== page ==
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When one hears the term ‘slip and fall,’ they mistakenly believe that such accidents only affect the elderly, or they only happen during inclement weather. While both factors may increase the likelihood of slip and fall accidents, they in fact happen much more often than that. The most recent statistics place York and Somerset Counties at the top of the list for falls, but Philadelphia County is right behind. Large cities are more likely to experience a high volume of slip and fall accidents than rural areas, solely because there are more areas to make safe for more people - but they also have more slip and fall lawyers who can help.
Slip and Fall Statistics
According to the most recent available statistics from the Pennsylvania Department of Health, slip and fall accidents account for approximately one-third of all hospitalizations that came from injury. The most common age group sustaining such injuries was those aged 80 and over, but starting at age 50, all age groups sustained injuries from falling at a much higher rate than other listed causes. Philadelphia County had the second highest number of fall-related deaths in the state at 480 (though this is still lower than might be expected in a large urban area).
Overall, the age-adjusted death rate for unintentional falls rose by about 25 percent between 2006 and 2010 (the most recent available year of data). While part of this can be explained by an aging of the population, the statistics are also somewhat influenced by the fact that there is a disparity in population between older and younger in most counties. The fewer elderly people, the more each incident counts in statistical terms.
Bringing Suit For Slip and Fall Injuries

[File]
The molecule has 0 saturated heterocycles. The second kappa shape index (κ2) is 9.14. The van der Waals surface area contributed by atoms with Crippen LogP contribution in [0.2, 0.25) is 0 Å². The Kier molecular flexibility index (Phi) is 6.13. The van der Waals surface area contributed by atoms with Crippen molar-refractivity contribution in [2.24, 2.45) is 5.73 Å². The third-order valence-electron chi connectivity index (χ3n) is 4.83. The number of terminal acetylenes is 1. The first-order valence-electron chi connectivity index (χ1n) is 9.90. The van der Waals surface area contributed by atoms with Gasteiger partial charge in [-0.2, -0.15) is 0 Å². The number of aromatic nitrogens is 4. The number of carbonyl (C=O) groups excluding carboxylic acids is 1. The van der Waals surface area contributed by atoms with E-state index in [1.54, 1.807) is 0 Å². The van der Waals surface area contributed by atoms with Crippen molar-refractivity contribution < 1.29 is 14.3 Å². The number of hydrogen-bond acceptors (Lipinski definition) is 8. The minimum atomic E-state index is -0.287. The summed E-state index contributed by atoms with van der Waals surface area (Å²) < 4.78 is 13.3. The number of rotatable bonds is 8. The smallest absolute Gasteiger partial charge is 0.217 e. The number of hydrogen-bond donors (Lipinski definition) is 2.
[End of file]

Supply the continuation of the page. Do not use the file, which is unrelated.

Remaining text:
The majority of slip and fall accident cases that come to court are brought by people who allege that a business or homeowner did not sufficiently make their premises safe for people to enter. Landowners have a duty to their guests to either actively make their property safe, or at least to warn of potential dangers, and if they do not, they may be held liable. This theory is called premises liability, and it is based in negligence law. Often, the question of recovery in a premises liability case will hinge on the class of visitor that you, as the plaintiff, would fall into. In Pennsylvania, there are four classes of people for the purposes of premises liability. At common law, there were three: invitees, licensees and trespassers. (Pennsylvania divides invitees into two subclasses, business and public.)
Invitees, or people who are invited onto the land (for a public purpose, or for a purpose of the owner), are owed the highest duty of care, though exactly what the landowner must do depends on the nature of their business. For example, a shop owner may be required to check for spills and broken items every time they cross the shop floor, while a homeowner may only be required to perform plain view searches when they come and go.
Licensees, conversely, are people who have been granted permission to enter the land. Examples of licensees are diners in a restaurant. Licensees do not merit a physical inspection of the property under Pennsylvania law, merely a warning of potentially dangerous conditions. Trespassers are granted no duty except to not be the target of deliberately malicious acts on the part of the landowner. To bring suit, you must first ascertain which category you fit into, and what duty is owed to you. If that duty was breached, you may have a case.
Contact A Pennsylvania Slip and Fall Attorney
Prevailing on a premises liability claim requires precision and a working knowledge of the complex strata of liability law. Many personal injury lawyers are experienced in these types of cases, and will work hard to involve you in your suit at every step of the way. Contact an experienced attorney to discuss your options and have your questions answered.